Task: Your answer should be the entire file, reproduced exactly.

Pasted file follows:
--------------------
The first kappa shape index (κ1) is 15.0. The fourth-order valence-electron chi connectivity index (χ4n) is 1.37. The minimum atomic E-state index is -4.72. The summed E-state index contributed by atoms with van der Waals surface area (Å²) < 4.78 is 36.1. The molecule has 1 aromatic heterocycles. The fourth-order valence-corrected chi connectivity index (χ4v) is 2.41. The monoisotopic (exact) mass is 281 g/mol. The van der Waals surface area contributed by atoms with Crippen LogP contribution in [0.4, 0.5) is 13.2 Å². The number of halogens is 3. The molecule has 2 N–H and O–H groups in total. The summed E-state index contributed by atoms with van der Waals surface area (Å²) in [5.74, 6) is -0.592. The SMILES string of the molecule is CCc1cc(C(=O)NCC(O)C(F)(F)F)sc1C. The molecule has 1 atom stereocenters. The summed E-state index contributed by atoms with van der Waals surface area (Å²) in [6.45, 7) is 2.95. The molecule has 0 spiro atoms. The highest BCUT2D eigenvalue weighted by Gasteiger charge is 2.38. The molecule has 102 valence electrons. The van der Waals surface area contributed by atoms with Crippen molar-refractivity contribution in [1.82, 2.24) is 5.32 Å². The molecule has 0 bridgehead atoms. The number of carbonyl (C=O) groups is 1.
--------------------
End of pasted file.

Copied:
The first kappa shape index (κ1) is 15.0. The fourth-order valence-electron chi connectivity index (χ4n) is 1.37. The minimum atomic E-state index is -4.72. The summed E-state index contributed by atoms with van der Waals surface area (Å²) < 4.78 is 36.1. The molecule has 1 aromatic heterocycles. The fourth-order valence-corrected chi connectivity index (χ4v) is 2.41. The monoisotopic (exact) mass is 281 g/mol. The van der Waals surface area contributed by atoms with Crippen LogP contribution in [0.4, 0.5) is 13.2 Å². The number of halogens is 3. The molecule has 2 N–H and O–H groups in total. The summed E-state index contributed by atoms with van der Waals surface area (Å²) in [5.74, 6) is -0.592. The SMILES string of the molecule is CCc1cc(C(=O)NCC(O)C(F)(F)F)sc1C. The molecule has 1 atom stereocenters. The summed E-state index contributed by atoms with van der Waals surface area (Å²) in [6.45, 7) is 2.95. The molecule has 0 spiro atoms. The highest BCUT2D eigenvalue weighted by Gasteiger charge is 2.38. The molecule has 102 valence electrons. The van der Waals surface area contributed by atoms with Crippen molar-refractivity contribution in [1.82, 2.24) is 5.32 Å². The molecule has 0 bridgehead atoms. The number of carbonyl (C=O) groups is 1.